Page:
The alarm felt by the Hampshire gentry at the prospect of riots is illustrated in a letter from Henry Holmes, Romsey, to Lord Palmerston of 21 November 1830. Lord Palmerston was, of course, another Hampshire landowner and resident of Romsey.

“Your Lordship is of course aware that the country is in a very disturbed state generally…. We are (thank God) quiet as yet in this immediate neighbourhood, but when we see in several parts of this, and adjoining counties, frequent acts of outrage committed and know that a seditious spirit is openly exhibited almost everywhere, we think it proper to call your Lordship’s attention to the subject, and take the liberty of enquiring whether your Lordship thinks it probable that his Majesty’s Government will adopt any general measures for the preservation of the peace….

In the neighbourhood of Andover much mischief has been done as your Lordship will see by the papers. I have just had a man with me who saw the mob break open the gaol and rescue a prisoner.

I had written thus far this morning, when I was interrupted by my man servant whose father had left the mob at Compton near Kingsomborne, where they broke the thrashing machines of Mr. Edwards and extorted money and drink. They had previously attacked Mr Penleazes’ House at Bossington and Mr. Edwards’s at Horsebridge. I sent my son on horseback to reconnoitre – he arrived at Kingsomborne just as they had passed for Ashley. Mr Lutott is just arrived from London – he saw Sir William Heathcote and Mr. Stanley go from Winchester with a troop of cavalry towards Crawley which is not far from Ashley. We are swearing in special constables here, and I have conferred with Watson as to being prepared to defend Broadlands if it should be attacked – but as the troops are on the alert I dare say the mob will be dispersed.

If Government would let us have the old arms and accoutrements of the yeomanry we would equip a troop and act in concert in case of necessity – as it is we are almost defenceless, but if they come here I trust we shall be able to make a fight, and keep down our own disaffected who are very numerous I am sorry to say.”

[MS62 BR113/12/29]

The extent of the rioting that took place across the county on 22 November is illustrated in a hand drawn map sent to the Duke of Wellington:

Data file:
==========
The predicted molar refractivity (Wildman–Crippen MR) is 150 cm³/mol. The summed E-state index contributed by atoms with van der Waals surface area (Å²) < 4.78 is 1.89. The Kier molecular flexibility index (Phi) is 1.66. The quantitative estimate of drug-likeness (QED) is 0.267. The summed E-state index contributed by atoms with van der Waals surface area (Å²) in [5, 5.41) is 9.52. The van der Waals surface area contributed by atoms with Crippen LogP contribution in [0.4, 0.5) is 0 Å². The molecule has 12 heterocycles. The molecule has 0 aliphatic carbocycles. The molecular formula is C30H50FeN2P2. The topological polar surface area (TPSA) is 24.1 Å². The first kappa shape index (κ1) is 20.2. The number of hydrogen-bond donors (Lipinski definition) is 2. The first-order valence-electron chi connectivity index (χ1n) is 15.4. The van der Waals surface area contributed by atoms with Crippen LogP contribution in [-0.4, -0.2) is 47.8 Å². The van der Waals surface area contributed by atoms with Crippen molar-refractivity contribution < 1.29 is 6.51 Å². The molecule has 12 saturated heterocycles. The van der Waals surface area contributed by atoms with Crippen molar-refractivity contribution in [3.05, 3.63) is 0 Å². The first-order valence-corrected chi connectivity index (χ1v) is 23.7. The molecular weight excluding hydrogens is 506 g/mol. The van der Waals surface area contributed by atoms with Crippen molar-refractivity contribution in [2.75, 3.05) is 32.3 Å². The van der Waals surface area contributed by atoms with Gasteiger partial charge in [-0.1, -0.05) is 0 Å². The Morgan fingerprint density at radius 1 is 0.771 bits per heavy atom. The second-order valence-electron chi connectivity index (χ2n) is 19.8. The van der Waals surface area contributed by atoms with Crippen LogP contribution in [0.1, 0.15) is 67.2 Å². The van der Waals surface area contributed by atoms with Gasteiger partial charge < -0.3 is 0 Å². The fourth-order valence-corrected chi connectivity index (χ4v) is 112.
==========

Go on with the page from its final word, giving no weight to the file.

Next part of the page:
Hand drawn map of Swing riots in Hampshire, November 1830

Hand drawn map showing instances of riots across Hampshire, 22 November 1830 [MS61 WP1/1157/2]

Over three hundred men who had been involved in these riots were tried before the Special Commission at Winchester in December 1830. Despite over ninety men being sentenced to death, only two executions were carried out, those of Henry Cook of Micheldever, convicted of riot, robbery and aggravated assault and James Thomas Cooper of Fordingbridge, convicted of destroying machinery and a manufactory at Fordingbridge. Sixty-nine of the prisoners received prison sentences and a further sixty-eight were transported to Australia.

Copy of a letter from the Duke of Wellington, to Lieutenant General Sir Herbert Taylor, sets out the result of the trials, 30 December 1830

 There were 98 capital convictions. Of these the law has been allowed to take its course in relation to six. Three of them concerned in the destruction of manufactories aided by machinery, one in the destruction of poor houses, one for a robbery by night, one for a robbery by day – this last is the man who struck Mr. Baring. It will be recommended that the others should be transported for life.

 Several have been sentenced during the commission to transportation for life, and some for terms of years. But this morning twenty were sentenced to transportation for seven years, and ten to confinement and hard labour from twelve to eighteen months for destroying machines.

Upon the whole this commission has worked well, and has already produced a good effect and I hope that its consequences will be long felt.

It is very curious that throughout these trials we have scarcely heard of distress. Few of the people convicted have been agricultural labourers. They are generally publicans and mechanics. Of those left for execution, one was a hostler at an inn, another a publican, two blacksmiths, one carpenter and one bricklayer.

[MS61 WP4/2/2/58]


The Chartist movement, which could claim to be the first mass movement driven by the working classes, grew out of the failure of the Reform Act of 1832 to extend the vote beyond the property owning classes. In 1838, a People’s Charter was drawn up for the London Working Men’s Association and this was presented to Parliament in June 1839. Its rejection led to unrest across the country, which was quickly and harshly dealt with by the authorities.

The Duke of Wellington was one of the members of the government who received intelligence on possible unrest and within his archives are examples of intercepted letters from Chartist activists. The following is a copy of a letter from a leading Chartist in the north which were passed on to the authorities by “one of the converted Chartists”, since he was concerned “that bloody scenes would soon break out in the middle and north of England, to the disadvantage of the operatives and the ruin of the country”.

Copy of a letter from an unnamed Chartist to Mary Anne, 6 December 1839